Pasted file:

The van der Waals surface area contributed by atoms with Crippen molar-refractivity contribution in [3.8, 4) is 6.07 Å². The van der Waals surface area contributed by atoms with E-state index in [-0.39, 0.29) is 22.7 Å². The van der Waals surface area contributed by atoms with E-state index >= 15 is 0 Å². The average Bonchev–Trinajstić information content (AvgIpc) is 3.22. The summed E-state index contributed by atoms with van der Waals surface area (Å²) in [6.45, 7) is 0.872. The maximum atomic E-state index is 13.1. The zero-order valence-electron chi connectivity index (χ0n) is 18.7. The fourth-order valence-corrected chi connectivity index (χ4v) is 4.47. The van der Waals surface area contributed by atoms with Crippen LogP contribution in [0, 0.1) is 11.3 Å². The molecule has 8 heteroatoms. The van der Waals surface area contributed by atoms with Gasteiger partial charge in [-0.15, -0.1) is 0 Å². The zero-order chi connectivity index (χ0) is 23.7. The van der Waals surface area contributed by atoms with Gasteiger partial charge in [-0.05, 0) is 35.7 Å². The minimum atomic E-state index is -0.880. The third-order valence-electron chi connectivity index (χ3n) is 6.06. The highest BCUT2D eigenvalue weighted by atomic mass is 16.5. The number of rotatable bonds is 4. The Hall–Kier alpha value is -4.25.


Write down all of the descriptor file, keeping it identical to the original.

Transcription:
The van der Waals surface area contributed by atoms with Crippen molar-refractivity contribution in [3.8, 4) is 6.07 Å². The van der Waals surface area contributed by atoms with E-state index in [-0.39, 0.29) is 22.7 Å². The van der Waals surface area contributed by atoms with E-state index >= 15 is 0 Å². The average Bonchev–Trinajstić information content (AvgIpc) is 3.22. The summed E-state index contributed by atoms with van der Waals surface area (Å²) in [6.45, 7) is 0.872. The maximum atomic E-state index is 13.1. The zero-order valence-electron chi connectivity index (χ0n) is 18.7. The fourth-order valence-corrected chi connectivity index (χ4v) is 4.47. The van der Waals surface area contributed by atoms with Crippen LogP contribution in [0, 0.1) is 11.3 Å². The molecule has 8 heteroatoms. The van der Waals surface area contributed by atoms with Gasteiger partial charge in [-0.15, -0.1) is 0 Å². The zero-order chi connectivity index (χ0) is 23.7. The van der Waals surface area contributed by atoms with Gasteiger partial charge in [-0.05, 0) is 35.7 Å². The minimum atomic E-state index is -0.880. The third-order valence-electron chi connectivity index (χ3n) is 6.06. The highest BCUT2D eigenvalue weighted by atomic mass is 16.5. The number of rotatable bonds is 4. The Hall–Kier alpha value is -4.25.